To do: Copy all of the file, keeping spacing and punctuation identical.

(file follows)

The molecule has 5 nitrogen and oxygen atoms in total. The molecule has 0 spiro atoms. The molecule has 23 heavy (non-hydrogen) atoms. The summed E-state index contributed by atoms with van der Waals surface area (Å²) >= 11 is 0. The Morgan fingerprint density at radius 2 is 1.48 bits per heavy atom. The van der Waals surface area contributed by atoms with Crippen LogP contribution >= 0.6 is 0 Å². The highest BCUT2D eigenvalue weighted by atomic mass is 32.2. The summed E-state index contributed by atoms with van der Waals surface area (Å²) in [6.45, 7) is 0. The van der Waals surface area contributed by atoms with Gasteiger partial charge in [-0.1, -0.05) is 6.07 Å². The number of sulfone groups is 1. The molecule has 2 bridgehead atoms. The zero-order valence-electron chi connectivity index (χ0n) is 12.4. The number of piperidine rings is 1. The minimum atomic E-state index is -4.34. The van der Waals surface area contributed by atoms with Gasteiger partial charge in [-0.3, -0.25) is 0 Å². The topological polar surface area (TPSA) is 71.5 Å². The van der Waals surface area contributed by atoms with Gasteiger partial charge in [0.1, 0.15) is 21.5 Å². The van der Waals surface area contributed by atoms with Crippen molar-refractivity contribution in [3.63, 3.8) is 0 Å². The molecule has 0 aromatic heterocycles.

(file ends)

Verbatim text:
The molecule has 5 nitrogen and oxygen atoms in total. The molecule has 0 spiro atoms. The molecule has 23 heavy (non-hydrogen) atoms. The summed E-state index contributed by atoms with van der Waals surface area (Å²) >= 11 is 0. The Morgan fingerprint density at radius 2 is 1.48 bits per heavy atom. The van der Waals surface area contributed by atoms with Crippen LogP contribution >= 0.6 is 0 Å². The highest BCUT2D eigenvalue weighted by atomic mass is 32.2. The summed E-state index contributed by atoms with van der Waals surface area (Å²) in [6.45, 7) is 0. The van der Waals surface area contributed by atoms with Gasteiger partial charge in [-0.1, -0.05) is 6.07 Å². The number of sulfone groups is 1. The molecule has 2 bridgehead atoms. The zero-order valence-electron chi connectivity index (χ0n) is 12.4. The number of piperidine rings is 1. The minimum atomic E-state index is -4.34. The van der Waals surface area contributed by atoms with Gasteiger partial charge in [-0.3, -0.25) is 0 Å². The topological polar surface area (TPSA) is 71.5 Å². The van der Waals surface area contributed by atoms with Gasteiger partial charge in [0.1, 0.15) is 21.5 Å². The van der Waals surface area contributed by atoms with Crippen molar-refractivity contribution in [3.63, 3.8) is 0 Å². The molecule has 0 aromatic heterocycles.